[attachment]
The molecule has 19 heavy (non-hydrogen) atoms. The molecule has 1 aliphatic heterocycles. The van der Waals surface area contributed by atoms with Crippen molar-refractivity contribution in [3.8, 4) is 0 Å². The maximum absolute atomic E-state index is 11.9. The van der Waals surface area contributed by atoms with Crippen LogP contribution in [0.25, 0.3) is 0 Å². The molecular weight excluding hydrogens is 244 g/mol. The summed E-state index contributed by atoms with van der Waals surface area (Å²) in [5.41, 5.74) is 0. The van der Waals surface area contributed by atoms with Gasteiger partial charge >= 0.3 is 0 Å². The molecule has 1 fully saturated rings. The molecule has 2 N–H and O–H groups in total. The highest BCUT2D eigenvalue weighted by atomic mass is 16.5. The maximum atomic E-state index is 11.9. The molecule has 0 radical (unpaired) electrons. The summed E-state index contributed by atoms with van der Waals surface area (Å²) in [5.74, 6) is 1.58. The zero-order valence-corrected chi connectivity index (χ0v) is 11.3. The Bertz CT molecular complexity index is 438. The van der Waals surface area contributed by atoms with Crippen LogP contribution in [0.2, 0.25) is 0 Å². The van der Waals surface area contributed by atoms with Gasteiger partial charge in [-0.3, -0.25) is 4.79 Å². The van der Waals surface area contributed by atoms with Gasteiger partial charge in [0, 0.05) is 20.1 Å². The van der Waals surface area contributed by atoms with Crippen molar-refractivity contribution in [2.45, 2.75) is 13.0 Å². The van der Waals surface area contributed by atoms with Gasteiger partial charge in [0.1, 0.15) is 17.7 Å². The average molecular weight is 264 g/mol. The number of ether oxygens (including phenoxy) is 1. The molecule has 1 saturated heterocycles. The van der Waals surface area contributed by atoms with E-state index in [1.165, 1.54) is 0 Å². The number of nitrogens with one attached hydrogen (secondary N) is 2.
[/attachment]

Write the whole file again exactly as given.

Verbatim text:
The molecule has 19 heavy (non-hydrogen) atoms. The molecule has 1 aliphatic heterocycles. The van der Waals surface area contributed by atoms with Crippen molar-refractivity contribution in [3.8, 4) is 0 Å². The maximum absolute atomic E-state index is 11.9. The van der Waals surface area contributed by atoms with Crippen LogP contribution in [0.25, 0.3) is 0 Å². The molecular weight excluding hydrogens is 244 g/mol. The summed E-state index contributed by atoms with van der Waals surface area (Å²) in [5.41, 5.74) is 0. The van der Waals surface area contributed by atoms with Gasteiger partial charge >= 0.3 is 0 Å². The molecule has 1 fully saturated rings. The molecule has 2 N–H and O–H groups in total. The highest BCUT2D eigenvalue weighted by atomic mass is 16.5. The maximum atomic E-state index is 11.9. The molecule has 0 radical (unpaired) electrons. The summed E-state index contributed by atoms with van der Waals surface area (Å²) in [5.74, 6) is 1.58. The zero-order valence-corrected chi connectivity index (χ0v) is 11.3. The Bertz CT molecular complexity index is 438. The van der Waals surface area contributed by atoms with Crippen LogP contribution in [0.2, 0.25) is 0 Å². The van der Waals surface area contributed by atoms with Gasteiger partial charge in [-0.3, -0.25) is 4.79 Å². The van der Waals surface area contributed by atoms with Gasteiger partial charge in [0, 0.05) is 20.1 Å². The van der Waals surface area contributed by atoms with Crippen molar-refractivity contribution in [2.45, 2.75) is 13.0 Å². The van der Waals surface area contributed by atoms with Gasteiger partial charge in [0.1, 0.15) is 17.7 Å². The average molecular weight is 264 g/mol. The number of ether oxygens (including phenoxy) is 1. The molecule has 1 saturated heterocycles. The van der Waals surface area contributed by atoms with E-state index in [1.165, 1.54) is 0 Å². The number of nitrogens with one attached hydrogen (secondary N) is 2.